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News >  Washington

Eastern Washington’s COVID-19 rate is more than double the West Side’s

UPDATED: Fri., Oct. 16, 2020

 (Molly Quinn / The Spokesman-Review)
(Molly Quinn / The Spokesman-Review)

The COVID-19 case rate in Eastern Washington is over twice that of western Washington, according to data through Oct. 2 released Wednesday in a Department of Health situation report.

The report found the seven-day rolling average test positive rate in Eastern Washington to be 8.8% on Oct. 2, compared to western Washington’s 3.2%. The daily hospitalization rate also was more than twice as high at the time.

The report calls the COVID-19 situation in Eastern Washington – Klickitat, Yakima, Kittitas, Chelan and Okanagan counties and farther east – “unstable.” Efforts to control the virus must be maintained to avoid worse trends, according to the report.

The report also found cases and hospitalization numbers fluctuated throughout September – increasing and decreasing without a known trend. The desired trend is for case and hospitalization rates to go down only.

Because of these findings, the report calls the situation in Eastern Washington “precarious.”

The report warns of lapses in behaviors that can “rapidly reverse decreasing trends in cases and potentially lead to increases in COVID-19 mortality.”

The report does not include any data after Oct. 2 .


Health officials have urged residents for months to avoid large gatherings, social distance when possible and wear a mask.

On Wednesday, Spokane County Health Officer Dr. Bob Lutz said he is preparing to tighten restrictions if case counts continue to rise, adding he was looking at data to determine where hot spots exist.

“If we see the same sectors light up, that’s where I would try to leverage and make changes to prevent that transmission,” he said.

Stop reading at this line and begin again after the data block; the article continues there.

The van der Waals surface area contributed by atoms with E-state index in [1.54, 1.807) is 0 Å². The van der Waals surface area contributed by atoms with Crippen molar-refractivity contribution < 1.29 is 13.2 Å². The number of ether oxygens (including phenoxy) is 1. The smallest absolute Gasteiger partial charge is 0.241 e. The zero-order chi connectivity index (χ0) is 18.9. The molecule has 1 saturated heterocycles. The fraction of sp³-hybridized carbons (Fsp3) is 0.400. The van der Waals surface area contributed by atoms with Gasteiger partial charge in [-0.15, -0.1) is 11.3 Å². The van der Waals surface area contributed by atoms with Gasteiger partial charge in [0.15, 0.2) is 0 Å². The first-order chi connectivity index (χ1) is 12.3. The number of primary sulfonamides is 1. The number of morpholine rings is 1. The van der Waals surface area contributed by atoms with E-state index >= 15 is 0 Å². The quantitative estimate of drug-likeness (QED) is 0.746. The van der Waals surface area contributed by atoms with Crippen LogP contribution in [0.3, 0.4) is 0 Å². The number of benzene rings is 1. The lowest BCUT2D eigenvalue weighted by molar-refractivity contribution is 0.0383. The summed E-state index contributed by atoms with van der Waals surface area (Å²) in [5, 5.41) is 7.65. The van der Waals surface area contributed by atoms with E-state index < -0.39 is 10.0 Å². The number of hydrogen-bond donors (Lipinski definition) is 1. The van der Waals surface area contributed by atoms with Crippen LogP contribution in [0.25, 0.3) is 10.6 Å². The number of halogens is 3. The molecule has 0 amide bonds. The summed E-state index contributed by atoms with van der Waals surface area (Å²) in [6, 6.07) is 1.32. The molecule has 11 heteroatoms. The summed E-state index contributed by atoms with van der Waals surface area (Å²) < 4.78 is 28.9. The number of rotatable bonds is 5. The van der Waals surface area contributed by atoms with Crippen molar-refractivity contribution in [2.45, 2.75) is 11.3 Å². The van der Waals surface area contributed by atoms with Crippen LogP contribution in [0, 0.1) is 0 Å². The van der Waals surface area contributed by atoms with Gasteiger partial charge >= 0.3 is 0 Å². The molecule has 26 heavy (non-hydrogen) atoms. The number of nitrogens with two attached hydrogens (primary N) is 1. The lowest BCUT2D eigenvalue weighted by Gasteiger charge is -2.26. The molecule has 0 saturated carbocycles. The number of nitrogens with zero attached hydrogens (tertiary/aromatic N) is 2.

In the past week, Spokane County saw more than 600 new COVID-19 cases, including 350 in the past three days, the Spokane Regional Health District reported.

On Friday, the district reported 109 new COVID-19 cases, bringing the state’s total to 8,592 . About 72% of those have recovered.

Two more people also died due to COVID-19, bringing the county total to 183. There are 35 county residents hospitalized for the virus.

Some communities in Washington that have “knocked their numbers down dramatically” are now able to move forward in Washington’s reopening plan, Gov. Jay Inslee announced Tuesday. Five counties – Benton, Chelan, Douglas, Franklin and Yakima – will move to Phase 2, which allows for some gatherings for weddings, large indoor capacity at restaurants and limited public access to libraries, museums and movie theaters.

Case counts in Whitman County remain steady as the coronavirus outbreak that started on Washington State University’s campus spreads throughout the community. The county reported 24 new cases of the virus on Friday, bringing the county’s total to 1,614 . One person, a man older than 80, died due to the virus.

The county has four total deaths due to the virus. Three people are hospitalized.

Cases in North Idaho are also on the rise.

Friday’s numbers are another example of how the virus is spreading in the area, which saw its largest spike yet on Tuesday, when it reported 119 new cases. The Panhandle Health District reported 108 new cases on Friday, bringing the total to 4,239 . The district, which includes Kootenai, Benewah, Bonner, Boundary and Shoshone counties, has seen 70 deaths to the virus. There are 32 people hospitalized.

The majority of cases are in Kootenai County, which was moved into the orange moderate risk level, the second highest, on Thursday.

For a county to reach that, it has to have a seven-day rolling average of 16-30 cases per 100,000 people, a testing positivity rate of 8.1% to 20% or a regional hospital bed occupancy greater than 90%.

Kootenai County’s seven-day rolling average was 21 cases per 100,000 people, as of Friday.

The health board will meet next week to re-evaluate Kootenai County’s mask mandate, which was put into place in late July and has received pushback from residents.

Laurel Demkovich's reporting for The Spokesman-Review is funded in part by Report for America and by members of the Spokane community. This story can be republished by other organizations for free under a Creative Commons license. For more information on this, please contact our newspaper’s managing editor.

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